By Catherine C. Stryker

 

Sources:
Taken from Elzea, Rowland and Elizabeth H. Hawkes, eds. A Small School of Art: The Students of Howard Pyle. Wilmington: Delaware Art Museum, 1980.

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SCOPE AND CONTENTS NOTE

The Violet Oakley Papers of the Delaware Art Museum consist of several series of original correspondence regarding “The Holy Experiment,” exhibition catalogs and illustrations from books and magazines. The latter were collected by the Library.

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ORGANIZATION OF THE PAPERS

Series I. Biographical
Series II. Correspondence
Series III. Photographs
Series IV. Printed Matter
Series V. Illustrations
Series VI. Miscellaneous
Series VII. Magazine Illustrations

 

DESCRIPTION OF THE PAPERS

Series I. Biographical

Folder 1 – Biography

Series II. Correspondence

Folder 2 – Between Edith Emerson (Asst. to Oakley) and Gertrude Brincklé (Wilmington Society of the Fine Arts) regarding information on Pyle students, 1920 (2 letters); Oakley to Joseph Bancroft regarding publication of portfolio “The Holy Experiment”, 1922-1923 (4 letters); Oakley to Bertha Bates Cole, April 29, 1931; Oakley to Joseph Bancroft regarding publication of portfolio “Law Triumphant,” 1931-1933

Folder 3 – Christmas Cards – “Christ at Geneva,” by Violet Oakley (2 copies); 1938; 1946-1947; 1960; Christmas greetings to Bertha and Daniel Bates from Violet Oakley and Edith Emerson, no date

Folder 4 – Portfolios – Regarding First Subscribers to “The Holy Experiment,” 1921-1922

Series III. Photographs

Folder 5 – 2 photographs: Oakley at easel (from Phila. Museum of Art Bulletin, June 1979); “June” Cover for Everybody’s Magazine, June 1902. Lent by the Pennsylvania Academy of the Fine Arts.

Series IV. Printed Matter

Folder 6 – Exhibition of Work by Violet Oakley, Galerie Moos, Geneva, September 15th-October 2nd, 1928; Exhibition of Work by Violet Oakley, N.A. Including “The Holy Experiment,” “The Opening of the Book of the Law,” & “The Geneva Drawings,” Grand Central Art Galleries, New York, February 4th to February 15th, 1930; Exhibition of Work by Violet Oakley, N.A. Including “The Holy Experiment,” “The Opening of the Book of the Law,” & “The Geneva Drawings,” The Wilmington Society of the Fine Arts, Wilmington, Delaware, October 18th to October 28th, 1930 (4 copies)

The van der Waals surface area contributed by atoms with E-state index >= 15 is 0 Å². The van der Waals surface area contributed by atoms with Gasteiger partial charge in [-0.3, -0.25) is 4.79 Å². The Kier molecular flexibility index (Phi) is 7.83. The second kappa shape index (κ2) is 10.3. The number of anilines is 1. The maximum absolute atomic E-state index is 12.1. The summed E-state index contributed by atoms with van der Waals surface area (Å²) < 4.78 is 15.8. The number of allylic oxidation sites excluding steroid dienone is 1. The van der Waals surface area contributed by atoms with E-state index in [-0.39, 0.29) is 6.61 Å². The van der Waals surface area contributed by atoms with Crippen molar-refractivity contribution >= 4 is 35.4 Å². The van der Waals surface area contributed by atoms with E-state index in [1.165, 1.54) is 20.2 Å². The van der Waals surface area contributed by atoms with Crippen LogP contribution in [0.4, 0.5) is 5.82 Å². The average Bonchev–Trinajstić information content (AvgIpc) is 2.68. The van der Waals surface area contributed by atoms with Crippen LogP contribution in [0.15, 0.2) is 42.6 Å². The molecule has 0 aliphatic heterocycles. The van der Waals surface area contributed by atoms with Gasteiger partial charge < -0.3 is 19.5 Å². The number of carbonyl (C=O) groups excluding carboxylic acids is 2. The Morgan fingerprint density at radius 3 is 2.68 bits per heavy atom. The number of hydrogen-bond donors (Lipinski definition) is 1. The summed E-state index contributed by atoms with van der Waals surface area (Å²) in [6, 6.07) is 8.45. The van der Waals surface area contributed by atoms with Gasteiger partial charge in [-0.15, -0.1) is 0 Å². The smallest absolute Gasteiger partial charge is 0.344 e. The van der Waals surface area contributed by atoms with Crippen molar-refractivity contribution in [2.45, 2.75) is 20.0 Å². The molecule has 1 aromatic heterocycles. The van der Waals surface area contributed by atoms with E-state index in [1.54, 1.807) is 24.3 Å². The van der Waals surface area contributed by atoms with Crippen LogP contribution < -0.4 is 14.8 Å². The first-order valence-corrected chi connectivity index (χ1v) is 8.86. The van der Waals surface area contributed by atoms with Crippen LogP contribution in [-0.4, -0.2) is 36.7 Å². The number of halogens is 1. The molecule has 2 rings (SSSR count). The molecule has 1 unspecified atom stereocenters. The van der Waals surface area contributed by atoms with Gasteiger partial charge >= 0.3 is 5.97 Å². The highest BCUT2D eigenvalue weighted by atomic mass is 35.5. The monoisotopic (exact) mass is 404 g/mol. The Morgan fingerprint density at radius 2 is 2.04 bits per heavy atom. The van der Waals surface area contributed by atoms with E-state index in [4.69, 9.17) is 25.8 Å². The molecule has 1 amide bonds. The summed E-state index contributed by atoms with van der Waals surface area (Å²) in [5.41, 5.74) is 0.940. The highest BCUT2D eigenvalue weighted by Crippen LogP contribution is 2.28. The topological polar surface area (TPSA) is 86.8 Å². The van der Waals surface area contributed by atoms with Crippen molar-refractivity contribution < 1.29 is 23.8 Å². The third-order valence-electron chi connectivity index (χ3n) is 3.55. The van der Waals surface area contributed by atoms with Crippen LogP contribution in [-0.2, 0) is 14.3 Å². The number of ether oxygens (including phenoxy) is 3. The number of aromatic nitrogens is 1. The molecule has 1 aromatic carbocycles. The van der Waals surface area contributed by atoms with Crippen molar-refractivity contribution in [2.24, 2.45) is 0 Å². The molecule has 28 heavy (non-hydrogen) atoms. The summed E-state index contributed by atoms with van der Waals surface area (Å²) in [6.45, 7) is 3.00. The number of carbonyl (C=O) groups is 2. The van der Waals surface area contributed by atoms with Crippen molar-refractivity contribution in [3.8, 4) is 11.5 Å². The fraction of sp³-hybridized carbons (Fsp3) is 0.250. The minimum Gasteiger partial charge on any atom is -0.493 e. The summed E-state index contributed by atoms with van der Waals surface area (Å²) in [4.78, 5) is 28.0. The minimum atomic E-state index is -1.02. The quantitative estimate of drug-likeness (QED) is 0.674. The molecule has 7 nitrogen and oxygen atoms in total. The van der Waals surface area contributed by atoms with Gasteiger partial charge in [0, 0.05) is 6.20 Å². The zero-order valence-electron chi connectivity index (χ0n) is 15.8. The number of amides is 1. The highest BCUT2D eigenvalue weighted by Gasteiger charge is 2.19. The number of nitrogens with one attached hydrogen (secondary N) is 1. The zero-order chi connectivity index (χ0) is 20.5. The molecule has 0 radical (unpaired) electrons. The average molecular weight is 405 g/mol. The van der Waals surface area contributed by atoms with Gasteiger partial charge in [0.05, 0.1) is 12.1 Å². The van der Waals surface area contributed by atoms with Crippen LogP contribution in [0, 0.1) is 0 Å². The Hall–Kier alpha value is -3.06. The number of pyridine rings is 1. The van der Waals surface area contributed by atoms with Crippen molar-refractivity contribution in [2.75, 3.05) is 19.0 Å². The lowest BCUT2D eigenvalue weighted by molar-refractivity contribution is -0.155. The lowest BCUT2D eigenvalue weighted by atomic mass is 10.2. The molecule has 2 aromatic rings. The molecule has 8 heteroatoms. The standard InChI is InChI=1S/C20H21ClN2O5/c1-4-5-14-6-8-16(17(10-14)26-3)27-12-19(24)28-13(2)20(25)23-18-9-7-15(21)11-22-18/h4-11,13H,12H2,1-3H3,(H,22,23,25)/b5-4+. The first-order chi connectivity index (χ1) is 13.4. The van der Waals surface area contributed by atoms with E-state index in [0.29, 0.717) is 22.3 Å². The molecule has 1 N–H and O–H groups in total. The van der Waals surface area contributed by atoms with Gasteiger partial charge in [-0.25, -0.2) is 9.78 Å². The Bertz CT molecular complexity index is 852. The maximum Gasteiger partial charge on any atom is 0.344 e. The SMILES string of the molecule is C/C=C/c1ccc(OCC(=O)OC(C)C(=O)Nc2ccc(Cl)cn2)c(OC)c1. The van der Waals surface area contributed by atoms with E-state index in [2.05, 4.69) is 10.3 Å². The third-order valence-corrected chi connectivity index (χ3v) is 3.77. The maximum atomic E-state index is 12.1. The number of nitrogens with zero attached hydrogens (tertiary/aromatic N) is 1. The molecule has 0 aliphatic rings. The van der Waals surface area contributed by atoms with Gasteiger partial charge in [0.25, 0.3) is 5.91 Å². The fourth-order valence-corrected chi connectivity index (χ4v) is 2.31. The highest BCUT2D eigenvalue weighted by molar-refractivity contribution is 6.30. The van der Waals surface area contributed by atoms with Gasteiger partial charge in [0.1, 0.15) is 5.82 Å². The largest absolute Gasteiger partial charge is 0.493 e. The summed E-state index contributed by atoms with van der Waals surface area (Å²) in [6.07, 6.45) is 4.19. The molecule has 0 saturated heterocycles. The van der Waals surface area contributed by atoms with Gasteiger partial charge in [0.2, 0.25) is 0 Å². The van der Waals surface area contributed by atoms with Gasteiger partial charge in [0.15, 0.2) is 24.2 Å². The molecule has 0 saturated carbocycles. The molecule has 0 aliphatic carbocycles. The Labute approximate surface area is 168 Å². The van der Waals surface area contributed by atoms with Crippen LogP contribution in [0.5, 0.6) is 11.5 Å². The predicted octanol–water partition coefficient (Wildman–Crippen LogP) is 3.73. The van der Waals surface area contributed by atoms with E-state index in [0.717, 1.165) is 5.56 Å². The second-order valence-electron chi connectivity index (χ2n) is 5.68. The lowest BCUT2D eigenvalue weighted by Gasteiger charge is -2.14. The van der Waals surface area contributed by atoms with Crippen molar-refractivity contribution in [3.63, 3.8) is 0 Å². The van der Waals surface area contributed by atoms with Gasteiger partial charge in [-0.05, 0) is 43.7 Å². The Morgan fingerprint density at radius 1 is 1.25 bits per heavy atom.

Folder 7 – Violet Oakley, Bulletin: Philadelphia Museum of Art, Volume 75, Number 325, June 1979 (4 copies)

Folder 8 – Drexel’s Great School of American Illustration: Violet Oakley and Her Contemporaries, Drexel University Museum, Philadelphia, Pennsylvania, November 15, 1984-May 31, 1985 (3 copies)

Folder 9 – The Studios at Cogslea, Delaware Art Museum, February 20-March 28, 1976

Folder 10 – Publications from the State of Pennsylvania, Chamber paintings (2)

Folder 11 – Violet Oakley Memorial Foundation

Folder 12 – Newspaper articles

Series V. Illustrations

Folder 13 – Illustrations for the windows of the Robert Collier house

Folder 14 – Illustrations – Source unknown

Folder 15 – Book illustrations


Series VI. Miscellaneous

Folder 16 – Miscellaneous and photograph

Folder 17 – Record of work

Folder 18 – Show/Loan papers/Lists

Folder 19 – “Odes” by Harrison S. Morris, 1938

 

Series VII. Magazine Illustrations

American Magazine of Art – 1922
Architectural League Yearbook – 1914, 1916
The Book of the Pageant –
Century – 1902-1908
Colliers – 1898-1908
Christian Science Monitor – 1934
Everybody’s – 1901-1902
Harper’s – 1898
International Studio – 1926
Ladies Home Journal – 1897-1898
McClure’s – 1898
Mentor – 1926
Penna. Academy of Fine Arts – 1909
Public Ledger – 1913
St. Nicholas – 1902
Survey Graphic – 1935
Three Arts Club Journal, Philadelphia – 1916